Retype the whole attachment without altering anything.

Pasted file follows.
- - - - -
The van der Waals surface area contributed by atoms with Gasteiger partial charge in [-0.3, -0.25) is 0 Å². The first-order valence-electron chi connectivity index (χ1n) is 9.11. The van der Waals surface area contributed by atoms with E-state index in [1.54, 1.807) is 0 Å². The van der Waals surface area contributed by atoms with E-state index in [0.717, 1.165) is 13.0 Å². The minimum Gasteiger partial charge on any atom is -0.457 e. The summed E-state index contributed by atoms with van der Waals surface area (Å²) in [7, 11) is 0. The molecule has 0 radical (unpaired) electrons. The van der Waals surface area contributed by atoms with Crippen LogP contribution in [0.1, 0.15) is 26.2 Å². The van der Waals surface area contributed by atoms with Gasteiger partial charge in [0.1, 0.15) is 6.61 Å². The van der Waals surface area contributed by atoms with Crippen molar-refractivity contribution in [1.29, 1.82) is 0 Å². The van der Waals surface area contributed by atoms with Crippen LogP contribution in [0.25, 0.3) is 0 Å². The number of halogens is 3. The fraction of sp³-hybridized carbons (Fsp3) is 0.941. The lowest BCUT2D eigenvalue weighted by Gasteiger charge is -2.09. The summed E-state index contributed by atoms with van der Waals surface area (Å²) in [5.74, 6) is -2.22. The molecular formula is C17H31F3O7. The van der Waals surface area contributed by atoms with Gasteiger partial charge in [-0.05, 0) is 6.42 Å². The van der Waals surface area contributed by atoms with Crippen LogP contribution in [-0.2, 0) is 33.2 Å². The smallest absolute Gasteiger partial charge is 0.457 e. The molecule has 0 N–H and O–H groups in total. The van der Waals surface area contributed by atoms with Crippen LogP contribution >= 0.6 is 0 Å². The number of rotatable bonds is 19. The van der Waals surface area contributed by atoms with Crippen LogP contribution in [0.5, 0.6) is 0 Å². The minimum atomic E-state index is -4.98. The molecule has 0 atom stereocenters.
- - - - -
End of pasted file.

The van der Waals surface area contributed by atoms with Gasteiger partial charge in [-0.3, -0.25) is 0 Å². The first-order valence-electron chi connectivity index (χ1n) is 9.11. The van der Waals surface area contributed by atoms with E-state index in [1.54, 1.807) is 0 Å². The van der Waals surface area contributed by atoms with E-state index in [0.717, 1.165) is 13.0 Å². The minimum Gasteiger partial charge on any atom is -0.457 e. The summed E-state index contributed by atoms with van der Waals surface area (Å²) in [7, 11) is 0. The molecule has 0 radical (unpaired) electrons. The van der Waals surface area contributed by atoms with Crippen LogP contribution in [0.1, 0.15) is 26.2 Å². The van der Waals surface area contributed by atoms with Gasteiger partial charge in [0.1, 0.15) is 6.61 Å². The van der Waals surface area contributed by atoms with Crippen molar-refractivity contribution in [1.29, 1.82) is 0 Å². The van der Waals surface area contributed by atoms with Crippen LogP contribution in [0.25, 0.3) is 0 Å². The number of halogens is 3. The fraction of sp³-hybridized carbons (Fsp3) is 0.941. The lowest BCUT2D eigenvalue weighted by Gasteiger charge is -2.09. The summed E-state index contributed by atoms with van der Waals surface area (Å²) in [5.74, 6) is -2.22. The molecular formula is C17H31F3O7. The van der Waals surface area contributed by atoms with Gasteiger partial charge in [-0.05, 0) is 6.42 Å². The van der Waals surface area contributed by atoms with Crippen LogP contribution in [-0.2, 0) is 33.2 Å². The smallest absolute Gasteiger partial charge is 0.457 e. The molecule has 0 N–H and O–H groups in total. The van der Waals surface area contributed by atoms with Crippen LogP contribution >= 0.6 is 0 Å². The number of rotatable bonds is 19. The van der Waals surface area contributed by atoms with Crippen LogP contribution in [0.5, 0.6) is 0 Å². The minimum atomic E-state index is -4.98. The molecule has 0 atom stereocenters.